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Article: Developing a short form of Oral Health Impact Profile (OHIP) for dental aesthetics: OHIP-aesthetic
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TitleDeveloping a short form of Oral Health Impact Profile (OHIP) for dental aesthetics: OHIP-aesthetic
 
AuthorsWong, AHH1
Cheung, CS1
McGrath, C1 1
 
Issue Date2007
 
PublisherBlackwell Munksgaard. The Journal's web site is located at http://www.blackwellpublishing.com/journals/COM
 
CitationCommunity Dentistry And Oral Epidemiology, 2007, v. 35 n. 1, p. 64-72 [How to Cite?]
DOI: http://dx.doi.org/10.1111/j.1600-0528.2007.00330.x
 
AbstractObjectives: To develop and evaluate shortened forms of the Oral Health Impact Profile (OHIP) for discriminating dental aesthetics problems and evaluating dental aesthetic outcomes. Methods: Eighty-seven subjects self-completed the 49-item OHIP at baseline and 63 at follow up (8 weeks later), with the intervention of applying an array of tooth-whitening products. Expert-based approach and regression analysis (on baseline data) were undertaken to derive two subset questionnaires (OHIP-conceptual and OHIP-regression). Their discriminatory ability for dental aesthetics and their responsiveness to tooth whitening were compared with the original OHIP-49, Slade's OHIP-14 and a Chinese short-form version of OHIP. Results: The measures developed were strongly associated with self-rating of dental aesthetics (P < 0.001) unlike OHIP-49 (P = 0.03) or other OHIP short forms (P > 0.05). The measures were also reliable (Cronbach's alpha 0.86) and comparable with the other OHIP forms. In terms of effect size, OHIP-conceptual was more effective in measuring changes than the one based on the regression analysis, the original OHIP-49, OHIP-14 and the Chinese version of the short-form OHIP. It also exhibited a less susceptibility to floor effects than other OHIP forms. Conclusion: A modified short form of the OHIP derived (OHIP-conceptual) was the most favorable in discriminating dental aesthetics, was reliable and most sensitive to the dental aesthetics intervention - tooth whitening. © 2007 The Authors.
 
ISSN0301-5661
2012 Impact Factor: 1.797
2012 SCImago Journal Rankings: 0.869
 
DOIhttp://dx.doi.org/10.1111/j.1600-0528.2007.00330.x
 
ISI Accession Number IDWOS:000243562300008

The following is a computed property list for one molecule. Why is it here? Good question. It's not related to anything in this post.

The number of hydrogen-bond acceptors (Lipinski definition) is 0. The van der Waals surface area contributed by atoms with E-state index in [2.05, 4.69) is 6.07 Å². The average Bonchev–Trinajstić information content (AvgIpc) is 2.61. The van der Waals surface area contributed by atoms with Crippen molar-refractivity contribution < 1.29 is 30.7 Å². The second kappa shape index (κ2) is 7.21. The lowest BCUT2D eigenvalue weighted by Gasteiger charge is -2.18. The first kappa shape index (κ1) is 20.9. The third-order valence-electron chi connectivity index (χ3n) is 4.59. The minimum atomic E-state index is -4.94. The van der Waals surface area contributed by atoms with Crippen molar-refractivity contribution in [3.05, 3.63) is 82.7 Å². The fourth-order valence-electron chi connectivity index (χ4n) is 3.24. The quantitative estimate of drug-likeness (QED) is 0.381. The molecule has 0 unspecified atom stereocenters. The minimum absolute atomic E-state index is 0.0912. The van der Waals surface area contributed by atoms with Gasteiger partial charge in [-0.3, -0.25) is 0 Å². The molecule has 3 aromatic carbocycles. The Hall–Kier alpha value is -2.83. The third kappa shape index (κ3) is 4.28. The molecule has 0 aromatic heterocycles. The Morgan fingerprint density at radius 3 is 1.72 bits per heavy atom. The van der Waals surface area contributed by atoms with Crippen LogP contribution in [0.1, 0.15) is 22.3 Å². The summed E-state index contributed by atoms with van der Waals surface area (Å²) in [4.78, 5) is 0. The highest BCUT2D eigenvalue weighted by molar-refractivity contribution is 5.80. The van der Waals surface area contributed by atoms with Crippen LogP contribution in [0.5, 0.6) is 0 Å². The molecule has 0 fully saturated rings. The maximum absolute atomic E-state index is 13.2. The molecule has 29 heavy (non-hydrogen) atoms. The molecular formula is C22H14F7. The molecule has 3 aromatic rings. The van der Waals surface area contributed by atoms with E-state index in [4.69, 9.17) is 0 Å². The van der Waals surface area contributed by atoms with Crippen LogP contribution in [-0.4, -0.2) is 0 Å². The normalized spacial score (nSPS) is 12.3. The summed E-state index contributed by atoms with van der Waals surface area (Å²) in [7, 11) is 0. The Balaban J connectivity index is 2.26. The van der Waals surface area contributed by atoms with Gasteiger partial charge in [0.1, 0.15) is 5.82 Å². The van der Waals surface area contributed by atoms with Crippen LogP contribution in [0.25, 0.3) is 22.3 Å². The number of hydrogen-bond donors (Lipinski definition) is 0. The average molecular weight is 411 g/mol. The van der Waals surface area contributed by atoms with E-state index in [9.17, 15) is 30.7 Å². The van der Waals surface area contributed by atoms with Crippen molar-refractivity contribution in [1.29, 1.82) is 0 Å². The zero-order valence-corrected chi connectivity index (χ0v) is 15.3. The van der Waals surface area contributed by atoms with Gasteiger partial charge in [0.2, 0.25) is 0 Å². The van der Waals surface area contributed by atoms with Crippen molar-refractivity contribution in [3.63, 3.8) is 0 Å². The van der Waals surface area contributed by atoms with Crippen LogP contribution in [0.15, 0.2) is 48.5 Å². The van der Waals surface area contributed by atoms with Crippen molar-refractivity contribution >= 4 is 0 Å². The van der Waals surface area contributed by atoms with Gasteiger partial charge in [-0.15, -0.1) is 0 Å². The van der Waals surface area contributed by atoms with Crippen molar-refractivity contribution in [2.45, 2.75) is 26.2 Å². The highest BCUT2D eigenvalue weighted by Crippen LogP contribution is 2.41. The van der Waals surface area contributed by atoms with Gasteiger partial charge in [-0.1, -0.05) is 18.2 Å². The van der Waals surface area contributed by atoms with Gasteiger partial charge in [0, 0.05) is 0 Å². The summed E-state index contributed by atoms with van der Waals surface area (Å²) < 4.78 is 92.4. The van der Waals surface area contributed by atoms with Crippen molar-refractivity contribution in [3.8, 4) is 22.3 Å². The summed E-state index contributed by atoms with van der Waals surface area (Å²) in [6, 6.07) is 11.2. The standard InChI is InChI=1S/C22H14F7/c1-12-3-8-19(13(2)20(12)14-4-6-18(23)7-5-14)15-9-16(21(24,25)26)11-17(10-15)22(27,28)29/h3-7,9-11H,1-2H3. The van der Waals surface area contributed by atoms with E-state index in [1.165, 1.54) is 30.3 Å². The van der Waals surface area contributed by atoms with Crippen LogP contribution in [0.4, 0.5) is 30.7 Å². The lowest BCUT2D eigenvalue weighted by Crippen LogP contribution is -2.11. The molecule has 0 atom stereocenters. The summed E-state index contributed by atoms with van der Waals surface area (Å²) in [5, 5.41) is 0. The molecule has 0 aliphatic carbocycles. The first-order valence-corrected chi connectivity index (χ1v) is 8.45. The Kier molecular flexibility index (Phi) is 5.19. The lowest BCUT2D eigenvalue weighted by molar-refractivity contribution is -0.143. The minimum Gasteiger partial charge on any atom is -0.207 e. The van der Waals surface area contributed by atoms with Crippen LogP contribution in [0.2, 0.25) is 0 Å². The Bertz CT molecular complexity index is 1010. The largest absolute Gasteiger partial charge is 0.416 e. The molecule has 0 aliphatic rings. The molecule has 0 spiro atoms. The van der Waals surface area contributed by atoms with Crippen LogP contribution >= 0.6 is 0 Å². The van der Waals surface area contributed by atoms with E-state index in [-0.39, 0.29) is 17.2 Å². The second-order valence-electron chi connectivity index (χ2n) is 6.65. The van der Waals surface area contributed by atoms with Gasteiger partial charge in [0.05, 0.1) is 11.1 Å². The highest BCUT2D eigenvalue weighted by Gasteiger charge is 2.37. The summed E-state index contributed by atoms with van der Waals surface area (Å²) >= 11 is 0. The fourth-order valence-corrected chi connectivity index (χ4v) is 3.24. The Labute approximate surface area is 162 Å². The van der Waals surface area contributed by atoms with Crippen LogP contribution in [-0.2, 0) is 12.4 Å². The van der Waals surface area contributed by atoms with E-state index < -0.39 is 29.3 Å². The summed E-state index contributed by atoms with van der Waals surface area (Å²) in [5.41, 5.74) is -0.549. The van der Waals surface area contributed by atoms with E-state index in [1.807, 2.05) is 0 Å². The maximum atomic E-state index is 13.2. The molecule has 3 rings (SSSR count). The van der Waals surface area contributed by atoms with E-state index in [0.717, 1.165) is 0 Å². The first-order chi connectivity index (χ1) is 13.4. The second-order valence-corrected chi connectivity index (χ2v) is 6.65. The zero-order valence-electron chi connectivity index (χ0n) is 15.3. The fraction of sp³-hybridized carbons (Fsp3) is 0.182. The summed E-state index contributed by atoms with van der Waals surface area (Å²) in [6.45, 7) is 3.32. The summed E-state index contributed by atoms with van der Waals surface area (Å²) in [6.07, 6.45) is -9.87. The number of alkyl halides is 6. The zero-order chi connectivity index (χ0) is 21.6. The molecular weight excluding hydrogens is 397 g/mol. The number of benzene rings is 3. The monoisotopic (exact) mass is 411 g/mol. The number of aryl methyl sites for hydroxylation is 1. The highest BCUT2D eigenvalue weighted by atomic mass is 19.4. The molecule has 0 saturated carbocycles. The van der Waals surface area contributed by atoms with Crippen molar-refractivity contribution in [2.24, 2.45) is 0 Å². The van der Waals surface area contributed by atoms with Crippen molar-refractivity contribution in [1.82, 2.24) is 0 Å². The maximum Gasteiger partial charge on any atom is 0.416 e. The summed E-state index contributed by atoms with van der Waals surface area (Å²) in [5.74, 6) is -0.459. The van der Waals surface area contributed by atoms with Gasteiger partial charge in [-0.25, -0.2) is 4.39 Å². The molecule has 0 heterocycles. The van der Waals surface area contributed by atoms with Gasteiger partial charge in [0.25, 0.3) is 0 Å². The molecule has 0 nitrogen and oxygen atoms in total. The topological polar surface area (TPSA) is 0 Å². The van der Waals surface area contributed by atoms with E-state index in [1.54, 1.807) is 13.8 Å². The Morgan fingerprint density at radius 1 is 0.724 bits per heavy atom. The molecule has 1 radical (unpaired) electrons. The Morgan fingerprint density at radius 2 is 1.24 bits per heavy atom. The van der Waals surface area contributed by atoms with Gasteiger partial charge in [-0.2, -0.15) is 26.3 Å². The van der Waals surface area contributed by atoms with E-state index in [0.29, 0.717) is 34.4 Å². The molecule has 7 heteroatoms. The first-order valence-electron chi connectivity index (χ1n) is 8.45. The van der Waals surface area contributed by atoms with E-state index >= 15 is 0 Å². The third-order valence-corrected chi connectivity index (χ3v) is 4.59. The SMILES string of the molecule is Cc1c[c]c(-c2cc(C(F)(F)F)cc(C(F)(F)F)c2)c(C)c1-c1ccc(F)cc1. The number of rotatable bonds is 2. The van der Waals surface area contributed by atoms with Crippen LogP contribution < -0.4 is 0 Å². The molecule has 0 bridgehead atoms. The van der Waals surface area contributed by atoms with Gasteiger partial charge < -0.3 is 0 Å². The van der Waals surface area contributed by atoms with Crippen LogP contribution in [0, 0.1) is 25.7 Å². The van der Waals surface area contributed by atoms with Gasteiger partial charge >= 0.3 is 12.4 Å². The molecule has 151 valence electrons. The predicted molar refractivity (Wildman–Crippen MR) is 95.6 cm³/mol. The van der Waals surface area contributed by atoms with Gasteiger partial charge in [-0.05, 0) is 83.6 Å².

ReferencesReferences in Scopus
 
DC FieldValue
dc.contributor.authorWong, AHH
 
dc.contributor.authorCheung, CS
 
dc.contributor.authorMcGrath, C
 
dc.date.accessioned2010-09-06T05:44:27Z
 
dc.date.available2010-09-06T05:44:27Z
 
dc.date.issued2007
 
dc.description.abstractObjectives: To develop and evaluate shortened forms of the Oral Health Impact Profile (OHIP) for discriminating dental aesthetics problems and evaluating dental aesthetic outcomes. Methods: Eighty-seven subjects self-completed the 49-item OHIP at baseline and 63 at follow up (8 weeks later), with the intervention of applying an array of tooth-whitening products. Expert-based approach and regression analysis (on baseline data) were undertaken to derive two subset questionnaires (OHIP-conceptual and OHIP-regression). Their discriminatory ability for dental aesthetics and their responsiveness to tooth whitening were compared with the original OHIP-49, Slade's OHIP-14 and a Chinese short-form version of OHIP. Results: The measures developed were strongly associated with self-rating of dental aesthetics (P < 0.001) unlike OHIP-49 (P = 0.03) or other OHIP short forms (P > 0.05). The measures were also reliable (Cronbach's alpha 0.86) and comparable with the other OHIP forms. In terms of effect size, OHIP-conceptual was more effective in measuring changes than the one based on the regression analysis, the original OHIP-49, OHIP-14 and the Chinese version of the short-form OHIP. It also exhibited a less susceptibility to floor effects than other OHIP forms. Conclusion: A modified short form of the OHIP derived (OHIP-conceptual) was the most favorable in discriminating dental aesthetics, was reliable and most sensitive to the dental aesthetics intervention - tooth whitening. © 2007 The Authors.
 
dc.description.natureLink_to_subscribed_fulltext
 
dc.identifier.citationCommunity Dentistry And Oral Epidemiology, 2007, v. 35 n. 1, p. 64-72 [How to Cite?]
DOI: http://dx.doi.org/10.1111/j.1600-0528.2007.00330.x
 
dc.identifier.citeulike1057135
 
dc.identifier.doihttp://dx.doi.org/10.1111/j.1600-0528.2007.00330.x
 
dc.identifier.epage72
 
dc.identifier.hkuros126213
 
dc.identifier.isiWOS:000243562300008
 
dc.identifier.issn0301-5661
2012 Impact Factor: 1.797
2012 SCImago Journal Rankings: 0.869
 
dc.identifier.issue1
 
dc.identifier.openurl
 
dc.identifier.pmid17244139
 
dc.identifier.scopuseid_2-s2.0-33846433130
 
dc.identifier.spage64
 
dc.identifier.urihttp://hdl.handle.net/10722/66207
 
dc.identifier.volume35
 
dc.languageeng
 
dc.publisherBlackwell Munksgaard. The Journal's web site is located at http://www.blackwellpublishing.com/journals/COM
 
dc.publisher.placeDenmark
 
dc.relation.ispartofCommunity Dentistry and Oral Epidemiology
 
dc.relation.referencesReferences in Scopus
 
dc.subject.meshAttitude to Health
 
dc.subject.meshEsthetics, Dental
 
dc.subject.meshFollow-Up Studies
 
dc.subject.meshHumans
 
dc.subject.meshPatient Satisfaction
 
dc.subject.meshQuestionnaires
 
dc.subject.meshReproducibility of Results
 
dc.subject.meshSensitivity and Specificity
 
dc.subject.meshTooth Bleaching - adverse effects - instrumentation - methods
 
dc.subject.meshTooth Discoloration - therapy
 
dc.subject.meshTreatment Outcome
 
dc.titleDeveloping a short form of Oral Health Impact Profile (OHIP) for dental aesthetics: OHIP-aesthetic
 
dc.typeArticle
 
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Author Affiliations
  1. The University of Hong Kong